But let me explain: while it is widely understood that in a wedding TWO people are getting married, it is probably more widely understood, that in planning a wedding, MORE than two people’s opinions matter. Of course it’s the big day of the bride and groom in question, and it should be about what they want. But very rarely is the wedding organised by just these two people in question – mine was a mammoth effort requiring the help of countless people (to whom I am extremely grateful!). And so when you have a lot of people, you have a lot of ideas, and while they all differ, they all stem from the same cause – LOVE. I quickly realised – that while I didn’t necessarily see eye-to-eye with a lot of ideas being thrown around (from decoration, to logistics, to food – you name it!), they all came from a place of love – people were suggesting these things because they loved me (or so I hoped!). And the same happened in reverse – I would make requests of people of what I thought was the best idea in the world, and while they silently mocked my suggestions, they humbly did what I asked of them – again out of love. It was interesting to see how the same emotion had SO many different expressions.


This takes a lot more than just two people to pull off! 

The same thing happens in marriage. It was accentuated by my reading of the 5 Love Languages by Dr Gary Chapman. The basic premise of the book says that there are 5 widely recognised ways in which we give and receive love:

  1. Words of Affirmation
  2. Quality Time
  3. Receiving Gifts
  4. Acts of Service
  5. Physical Touch

Two people in the one relationship may speak a different love language – and when the two parties realise what the other speaks, and respond accordingly, then true love will be fully manifest and expressed in that relationship. So while I may show my love by making lunch in the morning, my husband may not see that as anything extraordinary, and would rather me spend quality time with him. Again, this highlighted to me the vast differences in expressions of love.

It’s almost humbling to think that my idea of love isn’t the one accepted by everyone, especially those close to me. I guess that’s what love really is – doing what the other person loves, even and especially, if it is something that you don’t love. It’s an act of sacrifice, of surrender – starting on the earthly realm with those you love, and ending in Divine love. Even Krishna has ideals on how He would like to be loved – mainly through the acts of sravanam (hearing) and kirtanam (chanting) – but He’s so kind, that even if we can’t do that yet, He will accept any form of love we offer Him. So we can start by loving Him the way WE want, and ultimately through practise, we can come to the stage of loving Him the way HE wants – pure, unmotivated and interrupted love.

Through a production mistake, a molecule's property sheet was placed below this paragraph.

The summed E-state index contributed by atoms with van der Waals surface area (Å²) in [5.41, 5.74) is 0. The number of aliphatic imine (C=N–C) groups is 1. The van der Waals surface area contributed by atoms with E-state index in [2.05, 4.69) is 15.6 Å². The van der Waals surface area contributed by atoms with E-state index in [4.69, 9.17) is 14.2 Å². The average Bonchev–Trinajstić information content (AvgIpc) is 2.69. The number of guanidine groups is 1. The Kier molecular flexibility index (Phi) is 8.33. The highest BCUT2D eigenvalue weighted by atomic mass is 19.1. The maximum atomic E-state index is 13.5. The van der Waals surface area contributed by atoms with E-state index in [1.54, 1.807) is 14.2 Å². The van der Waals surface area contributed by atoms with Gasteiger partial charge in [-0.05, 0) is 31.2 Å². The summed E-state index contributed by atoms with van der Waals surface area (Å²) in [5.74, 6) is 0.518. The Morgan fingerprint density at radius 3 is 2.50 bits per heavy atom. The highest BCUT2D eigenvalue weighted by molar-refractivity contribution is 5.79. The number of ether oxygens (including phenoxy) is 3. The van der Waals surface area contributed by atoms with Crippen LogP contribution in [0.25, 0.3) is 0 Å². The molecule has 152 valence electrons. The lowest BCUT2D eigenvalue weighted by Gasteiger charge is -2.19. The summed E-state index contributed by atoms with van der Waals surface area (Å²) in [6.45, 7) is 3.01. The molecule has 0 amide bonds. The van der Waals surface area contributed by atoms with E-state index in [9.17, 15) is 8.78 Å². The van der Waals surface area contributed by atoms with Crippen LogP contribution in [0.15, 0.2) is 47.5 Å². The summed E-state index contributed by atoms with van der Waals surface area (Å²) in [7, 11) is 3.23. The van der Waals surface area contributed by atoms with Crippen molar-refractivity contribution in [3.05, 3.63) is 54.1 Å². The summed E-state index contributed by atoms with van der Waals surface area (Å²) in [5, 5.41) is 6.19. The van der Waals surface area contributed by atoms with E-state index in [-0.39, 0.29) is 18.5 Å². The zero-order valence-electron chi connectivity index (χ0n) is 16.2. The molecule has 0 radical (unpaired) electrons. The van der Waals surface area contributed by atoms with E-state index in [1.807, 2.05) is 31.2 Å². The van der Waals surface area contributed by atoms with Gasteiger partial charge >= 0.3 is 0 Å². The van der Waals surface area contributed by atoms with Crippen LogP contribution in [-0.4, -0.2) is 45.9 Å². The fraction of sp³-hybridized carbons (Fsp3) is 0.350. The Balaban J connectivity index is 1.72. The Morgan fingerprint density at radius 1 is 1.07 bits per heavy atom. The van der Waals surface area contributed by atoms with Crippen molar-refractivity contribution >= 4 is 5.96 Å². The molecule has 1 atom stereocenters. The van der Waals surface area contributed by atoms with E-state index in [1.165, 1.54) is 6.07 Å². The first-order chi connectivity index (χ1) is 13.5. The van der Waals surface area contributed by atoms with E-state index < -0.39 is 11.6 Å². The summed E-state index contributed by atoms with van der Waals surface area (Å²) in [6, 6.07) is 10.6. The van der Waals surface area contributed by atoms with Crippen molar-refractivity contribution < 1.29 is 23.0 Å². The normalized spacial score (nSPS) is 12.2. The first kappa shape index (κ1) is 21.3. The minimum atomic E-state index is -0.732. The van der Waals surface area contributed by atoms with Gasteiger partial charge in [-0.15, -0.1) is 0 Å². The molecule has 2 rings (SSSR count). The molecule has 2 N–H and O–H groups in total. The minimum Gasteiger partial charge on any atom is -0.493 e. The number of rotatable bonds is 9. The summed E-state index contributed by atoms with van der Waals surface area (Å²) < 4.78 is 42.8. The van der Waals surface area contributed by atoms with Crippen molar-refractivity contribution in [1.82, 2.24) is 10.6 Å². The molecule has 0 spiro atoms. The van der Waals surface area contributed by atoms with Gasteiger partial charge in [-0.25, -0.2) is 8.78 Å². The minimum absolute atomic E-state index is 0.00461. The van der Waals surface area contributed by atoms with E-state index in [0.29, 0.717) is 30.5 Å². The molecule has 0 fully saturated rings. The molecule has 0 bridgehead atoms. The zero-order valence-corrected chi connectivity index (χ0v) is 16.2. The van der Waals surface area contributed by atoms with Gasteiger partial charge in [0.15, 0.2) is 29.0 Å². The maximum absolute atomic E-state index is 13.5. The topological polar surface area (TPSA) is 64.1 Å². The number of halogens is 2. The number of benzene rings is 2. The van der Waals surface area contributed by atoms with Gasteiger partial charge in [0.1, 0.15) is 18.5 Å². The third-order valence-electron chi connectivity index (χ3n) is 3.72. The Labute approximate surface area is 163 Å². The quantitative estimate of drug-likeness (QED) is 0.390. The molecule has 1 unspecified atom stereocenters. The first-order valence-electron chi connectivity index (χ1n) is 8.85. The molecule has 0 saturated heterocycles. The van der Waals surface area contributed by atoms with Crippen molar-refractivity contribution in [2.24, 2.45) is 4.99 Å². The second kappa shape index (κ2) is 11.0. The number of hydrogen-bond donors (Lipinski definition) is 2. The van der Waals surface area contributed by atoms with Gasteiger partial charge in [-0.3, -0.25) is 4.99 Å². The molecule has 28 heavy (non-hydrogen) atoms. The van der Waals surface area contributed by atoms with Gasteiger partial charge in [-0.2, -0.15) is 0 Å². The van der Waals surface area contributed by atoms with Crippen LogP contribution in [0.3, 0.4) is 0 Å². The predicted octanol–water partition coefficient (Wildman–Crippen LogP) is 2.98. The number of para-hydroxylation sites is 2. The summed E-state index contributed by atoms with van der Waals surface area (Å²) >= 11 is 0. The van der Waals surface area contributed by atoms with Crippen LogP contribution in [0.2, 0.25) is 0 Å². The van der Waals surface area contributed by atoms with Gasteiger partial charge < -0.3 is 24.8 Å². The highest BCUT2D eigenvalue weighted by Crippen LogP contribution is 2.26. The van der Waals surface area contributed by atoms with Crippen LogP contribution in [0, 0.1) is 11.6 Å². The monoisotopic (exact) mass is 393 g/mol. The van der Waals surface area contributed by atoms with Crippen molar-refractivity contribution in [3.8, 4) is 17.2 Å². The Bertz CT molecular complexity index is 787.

sa vai puṁsāṁ paro dharmo
yato bhaktir adhokṣaje
ahaituky apratihatā
yayātmā suprasīdati

The supreme occupation [dharma] for all humanity is that by which men can attain to loving devotional service unto the transcendent Lord. Such devotional service must be unmotivated and uninterrupted to completely satisfy the self.

Srimad Bhagavatam 1.2.6

So look introspective at the way you love others – is it how you want to love, or is it how they want to be loved?

New Year or New Day?

New Year’s always start off with great hype and optimism. At least for me they do. Exercise more, eat healthier, read more etc etc. The list sounds all too familiar, thanks to the over-saturation of New Year’s resolutions in social media over the last few years. Self-improvement websites are all the rage at this time of year with 50 New Year’s Resolutions and How To Keep Them or New Year’s Resolutions You Should Never Make, making headlines.

On top of this, marketing companies have jumped on this bandwagon and started bombarding us with New Year sales, to help us keep those said New Year’s resolutions. As cynical as it may seem, discounts on yoga passes, offers on cleanses or sales on gratitude journals are not really going to help us keep those resolutions for the next 364 days of the year.

I too went through a phase where I’d make these absurd resolutions – pretty much setting myself up to fail the second the ideas formed in my head. ‘I’ll walk up Mt Coot-tha EVERY single day‘ she said. Yeah right. The year would be shaped a bit like a series of parabola’s put together – a week where I would walk up Mt Coot-tha everyday, then a week of doing nothing, then a week of walking, then a week of nothing… you get the pattern. For someone who’s not naturally good at implementing new habits or routines, the prospect of doing multiple new things 365 days of the year looked pretty grim.

But then, like many other things in my life, I looked at it from a different perspective. What if I didn’t think of it as a New Year, but a New Day? If I didn’t go on that walk one day, there was no need to beat myself up about it, but realise that tomorrow was a NEW day, a new chance at picking myself up again. I was given a whole new set of 24 hours to live again! And when I began to look at things like this, the year didn’t look 365 days looong, but more like 365 chances at getting 24 hours again!